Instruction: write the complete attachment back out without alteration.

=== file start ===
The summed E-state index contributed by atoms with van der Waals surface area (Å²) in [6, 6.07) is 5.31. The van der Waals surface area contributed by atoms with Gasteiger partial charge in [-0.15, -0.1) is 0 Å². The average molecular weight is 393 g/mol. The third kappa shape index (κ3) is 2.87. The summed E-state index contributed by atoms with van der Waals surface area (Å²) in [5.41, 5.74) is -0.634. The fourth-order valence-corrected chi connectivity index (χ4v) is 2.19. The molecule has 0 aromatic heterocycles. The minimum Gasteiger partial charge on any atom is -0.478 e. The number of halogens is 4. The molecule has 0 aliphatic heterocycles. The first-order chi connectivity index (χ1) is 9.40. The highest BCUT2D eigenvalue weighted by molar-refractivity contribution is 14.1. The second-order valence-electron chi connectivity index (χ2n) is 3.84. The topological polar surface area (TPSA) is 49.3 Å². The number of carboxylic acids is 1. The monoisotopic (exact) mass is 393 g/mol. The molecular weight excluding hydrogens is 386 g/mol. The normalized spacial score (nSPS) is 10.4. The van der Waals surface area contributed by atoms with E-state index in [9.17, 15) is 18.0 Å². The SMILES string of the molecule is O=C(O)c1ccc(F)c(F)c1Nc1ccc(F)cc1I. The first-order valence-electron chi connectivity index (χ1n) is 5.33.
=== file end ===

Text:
The summed E-state index contributed by atoms with van der Waals surface area (Å²) in [6, 6.07) is 5.31. The van der Waals surface area contributed by atoms with Gasteiger partial charge in [-0.15, -0.1) is 0 Å². The average molecular weight is 393 g/mol. The third kappa shape index (κ3) is 2.87. The summed E-state index contributed by atoms with van der Waals surface area (Å²) in [5.41, 5.74) is -0.634. The fourth-order valence-corrected chi connectivity index (χ4v) is 2.19. The molecule has 0 aromatic heterocycles. The minimum Gasteiger partial charge on any atom is -0.478 e. The number of halogens is 4. The molecule has 0 aliphatic heterocycles. The first-order chi connectivity index (χ1) is 9.40. The highest BCUT2D eigenvalue weighted by molar-refractivity contribution is 14.1. The second-order valence-electron chi connectivity index (χ2n) is 3.84. The topological polar surface area (TPSA) is 49.3 Å². The number of carboxylic acids is 1. The monoisotopic (exact) mass is 393 g/mol. The molecular weight excluding hydrogens is 386 g/mol. The normalized spacial score (nSPS) is 10.4. The van der Waals surface area contributed by atoms with E-state index in [9.17, 15) is 18.0 Å². The SMILES string of the molecule is O=C(O)c1ccc(F)c(F)c1Nc1ccc(F)cc1I. The first-order valence-electron chi connectivity index (χ1n) is 5.33.